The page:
Eight Netflix Films in February


02 March 2011| No Comments on Eight Netflix Films in February     by Sean Chavel


Titles I happened to check out on Netflix in the month of February:

The Beguiled (1971) is not what anybody could have anticipated from a Civil War drama. Certainly one of the most unusual, morally ambiguous and strangely entrancing films Clint Eastwood ever made, with Don Siegel (“Dirty Harry,” “Escape from Alcatraz”) in the director’s chair. Eastwood is an injured Northerner soldier tended back to health at a Southern Gothic all-girl’s school – gothic motifs fly left and right. The head mistress is simultaneously repulsed and turned-on by Eastwood. Then you learn that many of the girls are, too. Underage amour is not a 19thcentury issue, obviously. Eastwood is threatened by the head mistress’ promise to hand him over to Southern authorities once he’s healed, so as a defense, he turns on the charm. He perhaps leads the other girls on because he needs allies in this mordant Civil War situation where any one of the girls could be a snitch for the Confederates. Or perhaps Eastwood just likes taking advantage of girls because he’s a lecher. The story flow only rarely hinders, but what is breathtaking is to how much artistic freedom was bestowed onto this project. You can’t judge any of the characters in simple terms of good or evil, they are a wooly mash up of the two. B+

Catfish (2010) was the other Facebook movie that came out right before “The Social Network,” using a timely release date to cash in. This documentary is of a real New Yorker named Nev who became friends with strangers residing three states away. The Pierce family comprised of a mother, a daughter who is an artist prodigy, and an attractive older daughter who is a dancer. Nev is a professional photographer who one day receives a parcel in the mail of a painting by 8-year old Abby that is a replica of a photograph of his that was published in a newspaper. He corresponds to Abby through mother Angela. He soon becomes enamored by 19-year old Megan’s Facebook profile which gleefully catalysts cyber romance and sexting. Bliss turns into disillusionment when Nev learns of manufactured details such as an art gallery that supposedly belonged to the Pierce family doesn’t exist. Nev, and his two roommates who have chronicled everything on video, decide to fly in and drop by unannounced to meet the real people behind their profiles. The result is a response of nervousness joint with creepiness, although when truth surfaces there are a few brief passages with surprisingly powerfully moving moments. B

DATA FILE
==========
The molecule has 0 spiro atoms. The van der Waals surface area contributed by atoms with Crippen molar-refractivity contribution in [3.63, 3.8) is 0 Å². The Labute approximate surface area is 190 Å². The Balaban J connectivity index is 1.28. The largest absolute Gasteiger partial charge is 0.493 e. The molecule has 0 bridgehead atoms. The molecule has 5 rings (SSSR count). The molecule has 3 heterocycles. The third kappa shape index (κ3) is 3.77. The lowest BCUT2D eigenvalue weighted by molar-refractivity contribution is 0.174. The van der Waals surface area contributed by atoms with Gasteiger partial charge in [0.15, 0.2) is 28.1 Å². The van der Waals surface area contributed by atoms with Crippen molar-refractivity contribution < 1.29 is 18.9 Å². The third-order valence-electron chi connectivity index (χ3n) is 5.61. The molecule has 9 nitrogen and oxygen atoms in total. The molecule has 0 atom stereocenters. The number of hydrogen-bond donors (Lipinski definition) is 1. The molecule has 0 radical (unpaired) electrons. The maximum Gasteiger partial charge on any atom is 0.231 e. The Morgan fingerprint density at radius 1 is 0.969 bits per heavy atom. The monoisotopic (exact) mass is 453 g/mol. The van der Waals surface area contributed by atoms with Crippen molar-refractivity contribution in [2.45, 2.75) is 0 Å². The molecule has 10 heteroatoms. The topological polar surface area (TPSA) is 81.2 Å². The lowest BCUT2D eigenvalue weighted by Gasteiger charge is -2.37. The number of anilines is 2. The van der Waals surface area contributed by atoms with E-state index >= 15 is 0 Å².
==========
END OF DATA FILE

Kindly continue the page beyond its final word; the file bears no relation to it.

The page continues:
The Damn United (2009) takes on an unusual topic for a bio pick and features an imperiously compelling performance by Michael Sheen as the contentious team manager for the Leeds United in 1974, but it often applies a confusing timeline and feels like it is leaving out some key details. Brian Clough was a winning team manager, i.e., soccer coach for Derby County leading them to British football (soccer in American terms) laurels, but when he came to Leeds he insulted the players for playing dirty and pressed them to win with pride. The players revolted, so did club ownership and the fans. This is a sports bio with scattershot archival sports action, more focused with a coach humiliated and squirming for respect. The slant of the film is that Clough was more invested in self-presentation than he was in the players. Furthermore, he wanted revenge against Revie (Colm Meaney), the former Leeds coach who snubbed him years earlier. Director Tom Hooper followed this with critic’s darling and Oscar winner “The King’s Speech.” C+